Bill to let pharmacists give vaccines to children 5 and older heads to governor’s desk; 11 Senate Republicans vote against it

By Melissa Patrick
Kentucky Health News

A bill to allow Kentucky pharmacists to order and administer vaccinations to children down to the age of 5 has gained final passage, but only after several senators voiced their concerns about the bill and four of them changed their votes from “yes” to “no.”

Since 2017, Kentucky pharmacists have been able to administer vaccinations to children as young as 9, and younger with an order from a health-care provider. The age was lowered to 3 during the Covid-19 public health emergency to help increase access to care, but that law is set to expire Oct. 1.

The original version of Rep. Danny Bentley’s House Bill 274 would have allowed pharmacists to order and administer vaccinations to children as young as 3, with the consent of a parent or guardian, but this was
increased to age 5 in a committee substitute to appease the Kentucky Medical Association.

Sen. Stephen Meredith, who presented the bill to the Senate, lauded it as a way to “fix a problem,” noting that Kentucky ranks lower than five of the seven surrounding states when it comes to childhood vaccinations.

“Kentucky is facing a public-health crisis in regard to childhood vaccinations,” the Leitchfield Republican said. “It does not introduce any new vaccine mandates. It does not expand the scope of practice of pharmacy. It does not replace well-child checkups.”

The Senate gave final passage to HB 274 on a vote of 26-11 on March 22. It will now go to Democratic Gov. Andy Beshear’s desk for his signature or veto.

Sen. Lindsey Tichenor, R-Smithfield, withdrew two floor amendments that she had filed, one to ban requiring students to get the Covid-19 vaccine for “enrollment, employment or medical treatment” and the other to require employers to offer religious or medical exemptions for vaccinations to all employees.

(On the same day, Tichenor’s Senate Bill 295, to prohibit the requirement of a Covid-19 vaccine for any individual for the purposes of student enrollment, participation in any school-based program or extracurricular activity, internship, acquiring or maintaining a professional license or receiving a health care services, was approved with a committee substitute by the Senate Health Services Committee on a vote of 8-2.)

The bill Meredith carried, HB 274, passing the House without dissent on March 5, ran into opposition in the Senate.

Sen. Adrienne Southworth, R-Lawrenceburg, voted no and said she was “baffled” about the discussion, arguing that there is no longer a need for pharmacists to administer vaccines to younger children because the public-health emergency is over.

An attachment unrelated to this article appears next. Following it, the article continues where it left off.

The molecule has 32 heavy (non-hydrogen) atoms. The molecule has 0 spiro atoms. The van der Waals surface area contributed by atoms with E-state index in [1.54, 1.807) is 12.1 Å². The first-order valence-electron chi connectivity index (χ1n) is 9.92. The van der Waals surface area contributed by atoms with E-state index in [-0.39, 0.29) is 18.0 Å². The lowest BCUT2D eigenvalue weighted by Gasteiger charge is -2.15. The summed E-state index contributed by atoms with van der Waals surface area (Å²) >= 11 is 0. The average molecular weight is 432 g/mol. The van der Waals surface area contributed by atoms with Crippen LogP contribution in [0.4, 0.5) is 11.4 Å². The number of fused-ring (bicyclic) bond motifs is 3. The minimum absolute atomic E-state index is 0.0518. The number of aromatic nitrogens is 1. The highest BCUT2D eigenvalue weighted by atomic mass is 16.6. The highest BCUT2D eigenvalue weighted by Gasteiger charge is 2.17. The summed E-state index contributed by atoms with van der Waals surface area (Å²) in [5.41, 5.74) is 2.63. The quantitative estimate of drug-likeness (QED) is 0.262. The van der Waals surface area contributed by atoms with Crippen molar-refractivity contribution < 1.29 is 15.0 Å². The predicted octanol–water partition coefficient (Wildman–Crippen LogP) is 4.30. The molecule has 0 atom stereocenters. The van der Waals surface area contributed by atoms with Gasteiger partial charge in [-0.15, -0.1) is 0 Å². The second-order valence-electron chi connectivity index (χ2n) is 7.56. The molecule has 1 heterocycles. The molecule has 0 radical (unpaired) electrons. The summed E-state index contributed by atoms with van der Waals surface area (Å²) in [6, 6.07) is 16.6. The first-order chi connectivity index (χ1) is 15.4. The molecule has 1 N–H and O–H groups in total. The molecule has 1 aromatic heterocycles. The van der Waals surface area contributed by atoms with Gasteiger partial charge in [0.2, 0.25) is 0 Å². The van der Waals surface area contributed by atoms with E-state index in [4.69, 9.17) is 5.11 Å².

“I know our pharmacists have been administering vaccines, when we’re in a state of emergency,” she said. ” And we’re done with emergencies. . . . Are pharmacists dispensing drugs or are they administering vaccines?”

Tichenor also voted no, voicing concerns that the bill allows pharmacists to give vaccines to a child without knowing their medical history: “I think it’s a little bit reckless to be issuing out vaccines that do have potentials for bad adverse events, and to be opening a door where it can be easy or easier, more accessible with less oversight.”

Sen. Shelley Funke Frommeyer, R-Alexandria, questioned the safety of the additives in vaccines: “We are continuing to promote and advocate something that isn’t actually [in] your control. It’s now in the doctor’s or the pharmacists,” she said. “We must own our health. We must be committed to our children’s health.”

Meredith lambasted his colleagues who voted against the bill, speaking to the challenges that people in rural Kentucky have when it comes to getting access to care.

“It’s easy to assume that people have access to care, particularly rural Kentucky. It’s not there,” he said. “What do they do if they don’t have it? . . . That’s very easy to say, ‘Just get in your car and drive a few miles up the road.’ If you think that way, then you don’t really understand rural Kentucky.”

Meredith added, “If you’re voting against this based on principle, you’re cheating the children of Kentucky, particularly rural Kentucky. I can’t begin to tell you how disappointed I am in that.”

Other Republican senators voting against the bill were Floor Leader Damon Thayer of Georgetown, Tichenor, Johnnie Turner of Harlan, Stephen West of Paris and Gex Williams of Verona. Changing their vote from “yes” to “no” were Republicans Robby Mills of Henderson, John Schickel of Union, Brandon Smith of Hazard and Phillip Wheeler of Pikeville.

Kentucky kids still playing vaccine catch-up

Access to routine vaccinations remains crucial, especially among kindergarteners, a group whose routine vaccinations seem to have been hit hardest by the pandemic.

In November, Kentucky Health News reported that uptake of the combined measles-mumps-rubella vaccine in the state increased in 2023, after three years of decline, but the remains below the national average and the level needed to protect the population from measles, a highly contagious disease that has cropped up in several states.

Most of the routine childhood vaccine rates for kindergarteners remain below pre-pandemic levels, according to the state Department for Public Health Kindergarten Immunizations Dashboard.

The Centers for Disease Control and Prevention offers a wealth of information about the safety of vaccinations and the American Academy of Pediatrics calls for the on-time, routine immunization of all children and adolescents “as the safest and most cost-effective way of preventing disease, disability and death,” it says.

Kentucky’s schools require students to provide up-to-date immunization records at the beginning of each school year, unless a student is exempted for religious or medical reasons.

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